Where the guests cook for themselves, speaking with your mouthful is socially acceptable and authentic Chinese hotpot dining experience meets one of the youngest and most cosmopolitan new restaurants in the city.
“Hier man kocht selber.” (Translation: Here, people cook for themselves) says self-proclaimed brother number one, Yong. But Feng, the smaller brother argues that he’s number one. I ask where Mama Liu is.
“She’s in the kitchen,” Feng says with a cheeky smile.
Virgins in this particular form of dining may shy away from it at first. But if you’re walking past and peer in the large windows and see a group of people sitting around one of the table tennis size tables sharing a hot pot, you’ll wish you were part of it.
“It’s a communicative way of eating,” says one of my fellow diners. I agree with him, especially after I realise that another of my fellow diners who is typically church chapel silent when food is in front of her, is chatting away in between slurps and dropping things into the pot.
Only opening a few weeks ago, Mama Liu & Sons is one-of-a-kind in Vienna and is a complex new character to the Vienna’s restaurant scene. It’s made up of contradictions – it’s 10-years-old but brand new, it’s deeply traditional but edgy and modern and here, guests cook for themselves.
“We’ve owned the restaurant space for the last 10 years when the idea first came to me but the people of Vienna weren’t ready for this kind of traditional Chinese dining,” Yong says to me.
As Yong gives me a tour around the adventurously designed restaurant, the small, but significant details he points out reflect the 10 years of contemplation that has gone into this place. The Chinese figure painting snatching your attention as soon as you walk in, the bulbous Italian lamp shades spotlighting each table, the sweeping, simple modern chairs and tables leading to the 200 year old wooden Indian engraving on the wall. The design of the place all looks pretty simple and minimalist upon first glance, but on close inspection personifies the Chinese proverb – A fly before his own eye is bigger than an elephant in the next field.
Two square tables in an enclave of the restaurant are as broad and big as the boulevards of Beijing.
“12 to 16 people can fit around them and the tables weigh about 300kg each,” says Feng.
I was once told that dining tables in Asia are round because eating is a social activity where words and food are shared. This is in contrast to the square tables of the western world where everybody is given their portion, and it’s is socially acceptable to stab a fork in to somebody’s hand if they try to encroach on your food (wink, wink).
While the tables are square in Mama Liu & Sons, they have brought this concept of social eating to Vienna in a very handsome setting.
For those not familiar with hotpot (known as Qingtian in the Southeastern China where Mama Liu and her sons are from) etiquette, the waiters here are always prepared with a Buddha-like smile and an explanation to walk you through it. There’s also an explanation on the menu.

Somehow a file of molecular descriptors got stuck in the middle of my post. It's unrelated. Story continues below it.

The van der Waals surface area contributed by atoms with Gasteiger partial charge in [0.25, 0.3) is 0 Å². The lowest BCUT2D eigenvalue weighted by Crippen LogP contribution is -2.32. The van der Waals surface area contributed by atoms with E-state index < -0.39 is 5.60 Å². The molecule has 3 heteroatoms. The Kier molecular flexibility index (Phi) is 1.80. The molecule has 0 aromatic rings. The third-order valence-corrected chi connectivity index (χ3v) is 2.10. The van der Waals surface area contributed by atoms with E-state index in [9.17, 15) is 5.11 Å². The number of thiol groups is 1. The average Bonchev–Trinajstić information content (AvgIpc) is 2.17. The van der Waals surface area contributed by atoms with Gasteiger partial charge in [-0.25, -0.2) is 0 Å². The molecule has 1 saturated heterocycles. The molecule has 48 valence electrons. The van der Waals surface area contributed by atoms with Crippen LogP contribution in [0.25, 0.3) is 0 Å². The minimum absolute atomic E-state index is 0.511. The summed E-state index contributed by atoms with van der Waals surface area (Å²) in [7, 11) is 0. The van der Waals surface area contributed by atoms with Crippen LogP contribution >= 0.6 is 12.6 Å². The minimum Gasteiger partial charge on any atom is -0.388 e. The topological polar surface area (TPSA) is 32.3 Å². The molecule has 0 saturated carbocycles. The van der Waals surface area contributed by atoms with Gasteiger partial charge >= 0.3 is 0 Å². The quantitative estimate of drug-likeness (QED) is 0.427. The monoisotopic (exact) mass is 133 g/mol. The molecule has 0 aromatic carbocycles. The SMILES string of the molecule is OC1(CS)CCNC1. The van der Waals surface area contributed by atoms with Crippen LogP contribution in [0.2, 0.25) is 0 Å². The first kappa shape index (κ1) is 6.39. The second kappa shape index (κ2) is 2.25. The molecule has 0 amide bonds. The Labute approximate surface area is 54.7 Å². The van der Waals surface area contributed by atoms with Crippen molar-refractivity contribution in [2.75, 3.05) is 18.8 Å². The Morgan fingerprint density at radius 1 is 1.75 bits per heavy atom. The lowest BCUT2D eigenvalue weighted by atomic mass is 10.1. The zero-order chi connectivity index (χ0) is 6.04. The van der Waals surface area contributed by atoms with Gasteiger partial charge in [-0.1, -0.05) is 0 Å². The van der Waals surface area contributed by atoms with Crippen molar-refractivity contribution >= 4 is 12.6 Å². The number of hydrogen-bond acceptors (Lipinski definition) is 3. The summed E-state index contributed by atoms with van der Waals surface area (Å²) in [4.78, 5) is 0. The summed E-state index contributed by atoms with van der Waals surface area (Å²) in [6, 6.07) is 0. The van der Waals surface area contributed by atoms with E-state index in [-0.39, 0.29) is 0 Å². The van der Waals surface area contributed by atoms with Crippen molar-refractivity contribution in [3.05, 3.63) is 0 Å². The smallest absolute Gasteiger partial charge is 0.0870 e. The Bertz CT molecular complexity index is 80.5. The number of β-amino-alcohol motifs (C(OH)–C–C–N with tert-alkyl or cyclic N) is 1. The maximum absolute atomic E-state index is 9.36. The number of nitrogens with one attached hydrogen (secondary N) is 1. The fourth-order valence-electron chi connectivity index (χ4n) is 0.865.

But to give you a crash course on how to order: The first page of the menu is full of Chinese type tapas. Order a couple for the table to begin with. We highly recommend the Xiao Bing – a flat dumpling.
Then you’ll reach Mama Liu’s specialty – the hotpot. For this you choose a soup (or a couple) and either a vegetarian (vegan), meat or seafood set.
Then it’s pretty simple from herein. You take all the magnificently fresh ingredients from the platter of your chosen set, throw them in the soup broth and talk about world affairs, the middle east conflict or how you hate toe hair…whatever you like – until whatever you’ve thrown in is ready to fish out. The friendly waiters will also comprehensively explain how long each ingredient should be brewed for.
Slurping and a ladle war as you fight to fish out what somebody else dropped into the broth are to be expected … or maybe that was just us. They pride themselves on their traditional focus in the menu.
“Many Chinese restaurants in Vienna will claim to be traditional, but then serve sushi and sweet and sour pork on their menu,” Feng says.
“Not here – we are not trying to fit to our guests already acquired taste, but rather give them something new that will give them a new experience in authentic Chinese cuisine.”
And, with a cheeky grin, Feng adds – “We’re so traditional, we even serve pig’s ears and beef intestines upon request.”
The dishes here really do possess the subtle flavors typical to Southeastern Chinese cuisine.
But the traditional focus ends in the kitchen. The bar’s menu is as futuristic as the bar looks, with its steel mirrored panels that look like something out of a Terminator movie (check out the toilets, made up of the same stuff). The cocktails are all house creations and can all lead to severe intoxication due to their high deliciousness factor. We recommend trying Feng’s own fruity and sour creation called, “Feng”, or the “Chinese Ghost story”. The house-made ice teas (especially the Ost Wind and the Süd Wind) are also enough to have you forgo the perks of alcohol. Meanwhile, the fridge is packed with beers from all over Asia – the largest selection we’ve ever seen from this region around town.
On the way out, Yong gives me his business card and says, “I better write ‘number one son’ on there so you remember.” I laugh. The two number one sons and Mama Liu have opened up one of the most fun, youngest (and oldest), and most cosmopolitan, dining experiences in town.